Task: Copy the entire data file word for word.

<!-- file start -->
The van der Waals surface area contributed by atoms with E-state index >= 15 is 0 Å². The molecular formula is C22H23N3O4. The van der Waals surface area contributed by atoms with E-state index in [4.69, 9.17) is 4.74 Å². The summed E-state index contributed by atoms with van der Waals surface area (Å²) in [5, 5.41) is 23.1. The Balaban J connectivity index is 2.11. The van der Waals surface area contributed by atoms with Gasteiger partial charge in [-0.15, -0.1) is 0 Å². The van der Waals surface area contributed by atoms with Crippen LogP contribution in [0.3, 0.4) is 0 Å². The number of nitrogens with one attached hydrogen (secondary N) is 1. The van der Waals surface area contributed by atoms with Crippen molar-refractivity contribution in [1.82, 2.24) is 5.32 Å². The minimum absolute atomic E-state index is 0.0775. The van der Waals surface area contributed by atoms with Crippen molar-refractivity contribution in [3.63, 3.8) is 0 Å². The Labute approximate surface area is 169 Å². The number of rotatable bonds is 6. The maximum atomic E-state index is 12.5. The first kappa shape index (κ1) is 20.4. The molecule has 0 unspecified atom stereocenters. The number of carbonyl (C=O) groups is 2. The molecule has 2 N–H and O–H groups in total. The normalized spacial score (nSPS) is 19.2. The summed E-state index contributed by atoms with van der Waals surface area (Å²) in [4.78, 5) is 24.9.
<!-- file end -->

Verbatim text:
The van der Waals surface area contributed by atoms with E-state index >= 15 is 0 Å². The molecular formula is C22H23N3O4. The van der Waals surface area contributed by atoms with E-state index in [4.69, 9.17) is 4.74 Å². The summed E-state index contributed by atoms with van der Waals surface area (Å²) in [5, 5.41) is 23.1. The Balaban J connectivity index is 2.11. The van der Waals surface area contributed by atoms with Gasteiger partial charge in [-0.15, -0.1) is 0 Å². The van der Waals surface area contributed by atoms with Crippen LogP contribution in [0.3, 0.4) is 0 Å². The number of nitrogens with one attached hydrogen (secondary N) is 1. The van der Waals surface area contributed by atoms with Crippen molar-refractivity contribution in [1.82, 2.24) is 5.32 Å². The minimum absolute atomic E-state index is 0.0775. The van der Waals surface area contributed by atoms with Crippen molar-refractivity contribution in [3.63, 3.8) is 0 Å². The Labute approximate surface area is 169 Å². The number of rotatable bonds is 6. The maximum atomic E-state index is 12.5. The first kappa shape index (κ1) is 20.4. The molecule has 0 unspecified atom stereocenters. The number of carbonyl (C=O) groups is 2. The molecule has 2 N–H and O–H groups in total. The normalized spacial score (nSPS) is 19.2. The summed E-state index contributed by atoms with van der Waals surface area (Å²) in [4.78, 5) is 24.9.